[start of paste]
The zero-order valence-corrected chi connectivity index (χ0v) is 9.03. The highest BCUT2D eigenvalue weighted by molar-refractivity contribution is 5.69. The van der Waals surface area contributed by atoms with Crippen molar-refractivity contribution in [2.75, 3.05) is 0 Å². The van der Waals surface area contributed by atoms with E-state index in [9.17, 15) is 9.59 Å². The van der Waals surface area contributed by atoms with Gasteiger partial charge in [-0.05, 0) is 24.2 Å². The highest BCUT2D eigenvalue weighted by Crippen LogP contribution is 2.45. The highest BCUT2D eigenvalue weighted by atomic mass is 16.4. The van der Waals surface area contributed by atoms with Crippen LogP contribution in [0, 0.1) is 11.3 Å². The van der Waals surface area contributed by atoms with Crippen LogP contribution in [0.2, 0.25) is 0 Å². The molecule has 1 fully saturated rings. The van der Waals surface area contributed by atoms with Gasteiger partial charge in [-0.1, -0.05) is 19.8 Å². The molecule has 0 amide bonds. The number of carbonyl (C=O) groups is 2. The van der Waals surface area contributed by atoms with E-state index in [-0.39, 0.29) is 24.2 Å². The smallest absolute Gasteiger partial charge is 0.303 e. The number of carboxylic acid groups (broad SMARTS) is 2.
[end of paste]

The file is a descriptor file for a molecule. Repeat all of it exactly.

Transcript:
The zero-order valence-corrected chi connectivity index (χ0v) is 9.03. The highest BCUT2D eigenvalue weighted by molar-refractivity contribution is 5.69. The van der Waals surface area contributed by atoms with Crippen molar-refractivity contribution in [2.75, 3.05) is 0 Å². The van der Waals surface area contributed by atoms with E-state index in [9.17, 15) is 9.59 Å². The van der Waals surface area contributed by atoms with Gasteiger partial charge in [-0.05, 0) is 24.2 Å². The highest BCUT2D eigenvalue weighted by Crippen LogP contribution is 2.45. The highest BCUT2D eigenvalue weighted by atomic mass is 16.4. The van der Waals surface area contributed by atoms with Crippen LogP contribution in [0, 0.1) is 11.3 Å². The van der Waals surface area contributed by atoms with Crippen LogP contribution in [0.2, 0.25) is 0 Å². The molecule has 1 fully saturated rings. The van der Waals surface area contributed by atoms with Gasteiger partial charge in [-0.1, -0.05) is 19.8 Å². The molecule has 0 amide bonds. The number of carbonyl (C=O) groups is 2. The van der Waals surface area contributed by atoms with E-state index in [-0.39, 0.29) is 24.2 Å². The smallest absolute Gasteiger partial charge is 0.303 e. The number of carboxylic acid groups (broad SMARTS) is 2.